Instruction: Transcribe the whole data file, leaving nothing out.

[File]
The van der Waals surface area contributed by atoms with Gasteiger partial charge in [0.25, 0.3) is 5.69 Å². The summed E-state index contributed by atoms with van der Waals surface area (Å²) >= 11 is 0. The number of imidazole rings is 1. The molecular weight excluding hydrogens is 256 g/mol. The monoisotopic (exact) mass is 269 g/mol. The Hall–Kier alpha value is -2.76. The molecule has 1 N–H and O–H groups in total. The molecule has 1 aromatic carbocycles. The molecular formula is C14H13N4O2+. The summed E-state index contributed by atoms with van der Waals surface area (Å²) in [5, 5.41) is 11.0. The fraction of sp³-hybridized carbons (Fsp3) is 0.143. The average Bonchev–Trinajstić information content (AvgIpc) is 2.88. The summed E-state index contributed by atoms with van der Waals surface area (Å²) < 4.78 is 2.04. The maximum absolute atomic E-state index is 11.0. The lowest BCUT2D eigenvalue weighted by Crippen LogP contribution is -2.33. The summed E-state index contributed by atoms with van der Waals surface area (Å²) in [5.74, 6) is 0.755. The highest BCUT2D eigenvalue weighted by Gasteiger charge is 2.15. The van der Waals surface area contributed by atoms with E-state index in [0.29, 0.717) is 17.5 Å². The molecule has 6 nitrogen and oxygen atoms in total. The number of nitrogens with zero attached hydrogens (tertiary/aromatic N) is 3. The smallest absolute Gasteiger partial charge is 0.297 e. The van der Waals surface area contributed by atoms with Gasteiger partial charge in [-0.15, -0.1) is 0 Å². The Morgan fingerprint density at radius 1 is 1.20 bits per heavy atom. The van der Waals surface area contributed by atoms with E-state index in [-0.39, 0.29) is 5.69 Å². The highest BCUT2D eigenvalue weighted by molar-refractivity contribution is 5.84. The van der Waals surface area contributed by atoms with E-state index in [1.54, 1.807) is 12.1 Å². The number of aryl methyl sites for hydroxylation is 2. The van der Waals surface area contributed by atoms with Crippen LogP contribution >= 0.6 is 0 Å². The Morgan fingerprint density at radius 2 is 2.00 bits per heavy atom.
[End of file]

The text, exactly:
The van der Waals surface area contributed by atoms with Gasteiger partial charge in [0.25, 0.3) is 5.69 Å². The summed E-state index contributed by atoms with van der Waals surface area (Å²) >= 11 is 0. The number of imidazole rings is 1. The molecular weight excluding hydrogens is 256 g/mol. The monoisotopic (exact) mass is 269 g/mol. The Hall–Kier alpha value is -2.76. The molecule has 1 N–H and O–H groups in total. The molecule has 1 aromatic carbocycles. The molecular formula is C14H13N4O2+. The summed E-state index contributed by atoms with van der Waals surface area (Å²) in [5, 5.41) is 11.0. The fraction of sp³-hybridized carbons (Fsp3) is 0.143. The average Bonchev–Trinajstić information content (AvgIpc) is 2.88. The summed E-state index contributed by atoms with van der Waals surface area (Å²) < 4.78 is 2.04. The maximum absolute atomic E-state index is 11.0. The lowest BCUT2D eigenvalue weighted by Crippen LogP contribution is -2.33. The summed E-state index contributed by atoms with van der Waals surface area (Å²) in [5.74, 6) is 0.755. The highest BCUT2D eigenvalue weighted by Gasteiger charge is 2.15. The van der Waals surface area contributed by atoms with E-state index in [0.29, 0.717) is 17.5 Å². The molecule has 6 nitrogen and oxygen atoms in total. The number of nitrogens with zero attached hydrogens (tertiary/aromatic N) is 3. The smallest absolute Gasteiger partial charge is 0.297 e. The van der Waals surface area contributed by atoms with Gasteiger partial charge in [-0.15, -0.1) is 0 Å². The Morgan fingerprint density at radius 1 is 1.20 bits per heavy atom. The van der Waals surface area contributed by atoms with E-state index in [-0.39, 0.29) is 5.69 Å². The highest BCUT2D eigenvalue weighted by molar-refractivity contribution is 5.84. The van der Waals surface area contributed by atoms with E-state index in [1.54, 1.807) is 12.1 Å². The number of aryl methyl sites for hydroxylation is 2. The van der Waals surface area contributed by atoms with Crippen LogP contribution >= 0.6 is 0 Å². The Morgan fingerprint density at radius 2 is 2.00 bits per heavy atom.